By Judy Reiss can’t be the only person in the world who finds this topic important… and what it is might be petty, but so be it! I just hate it when someone I really don’t know, or who I am meeting for the first time, calls me “Judy.” How many times have you (and I) gone to a doctor’s office for the first time, and a young, attractive doctor comes into the room and says, “Hello, Judy, I’m Doctor Brown (or so and so).” He doesn’t say, “My name is Joe Blow,” oh no, he says, “I’m Doctor Blow,” and he feels empowered to call me, an old woman that he doesn’t know, by my first name while calling himself Doctor Brown. Really, I hate that scenario. I think that there should be a class in medical school, or whatever school someone is attending that teaches the young of today how to meet and greet new people. They should never, ever call a new person by their first name. Oh no, if I want you to call me “Judy” I will ask you to do so. I think that someone, somewhere decided that especially for a medical person, it was a way of making the new patient feel relaxed to call them by their first name. But whoever that was, was wrong! I can’t tell you how much I hate it when a young person calls me Judy when this is the first time we have met and then compounds the error by referring to himself or herself as “Doctor So and So” rather than using their first name. Who am I? Certainly not his or her friend. I don’t think that I am being unreasonable. I know that the day of politeness is almost gone but there are a few of us senior citizens still left who were taught how to meet and greet. Believe me, if I ever called my teacher, my friends’ parents, the police or really anyone in power or that I haven’t met by their first name, I would have been severely punished. Actually, as I think about it, when I first moved to Waitsfield and started my daycare, I met lots of people who I thought were older than I was and I would have never, ever called them by their first name. In fact, after I got to know them well and they asked me to call them by their first name, I had a hard time doing so! I was brought up to call everyone Mr. or Mrs. And making the change to such familiarity was difficult. Of all the people that I know, I only know one who encourages or allows her grandchildren to call her by her first name. Not her children, mind you, but her grandchildren. And when they are in public, it just doesn’t sound or feel right. On the other hand, I know lots of people who are my age or older who are wonderful friends and not one of their their children or grandchildren would ever even consider calling their elders by their first name. I know that this form of respect has gone the way of the dodo and even the littlest of children call everyone by their first name. I think I know the reason why politeness and manners are no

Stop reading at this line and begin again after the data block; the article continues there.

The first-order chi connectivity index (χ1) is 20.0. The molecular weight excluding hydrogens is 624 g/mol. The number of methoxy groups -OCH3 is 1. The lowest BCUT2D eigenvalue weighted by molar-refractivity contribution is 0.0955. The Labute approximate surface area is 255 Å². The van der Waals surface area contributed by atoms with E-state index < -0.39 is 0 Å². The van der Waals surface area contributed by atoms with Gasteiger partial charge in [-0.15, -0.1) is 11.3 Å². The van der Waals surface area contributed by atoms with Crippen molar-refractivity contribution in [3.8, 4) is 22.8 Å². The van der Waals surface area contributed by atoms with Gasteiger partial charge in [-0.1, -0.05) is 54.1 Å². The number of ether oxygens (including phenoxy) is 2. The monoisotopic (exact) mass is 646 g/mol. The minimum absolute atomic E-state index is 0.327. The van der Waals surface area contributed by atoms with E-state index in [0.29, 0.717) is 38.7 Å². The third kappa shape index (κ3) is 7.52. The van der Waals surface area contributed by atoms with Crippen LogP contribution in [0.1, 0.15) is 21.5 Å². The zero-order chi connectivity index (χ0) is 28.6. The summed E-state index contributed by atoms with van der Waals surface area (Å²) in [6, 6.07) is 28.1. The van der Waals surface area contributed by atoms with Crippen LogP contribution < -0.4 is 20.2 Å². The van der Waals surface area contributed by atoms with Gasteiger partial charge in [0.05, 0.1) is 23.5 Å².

SMALL BUSINESS ADA COMPLIANCE WORKSHOP
New design standards under the Americans with Disabilities Act go into effect on March 15, 2012
Learn what is expected of your business, whether you have an existing structure, are engaged in new construction, or plan to alter an existing structure. Attorney Caroline S. Earle will assist small business owners in understanding and navigating the 2010 ADA Standards. No cost to attend. WHERE: Central Vermont Chamber of Commerce 33 Stewart Road, Berlin WHEN: Thurs., February 23, 2012, 8:00 – 9:00 AM RSVP: 802-225-6495 by February 21 ~ Coffee and pastries will be provided~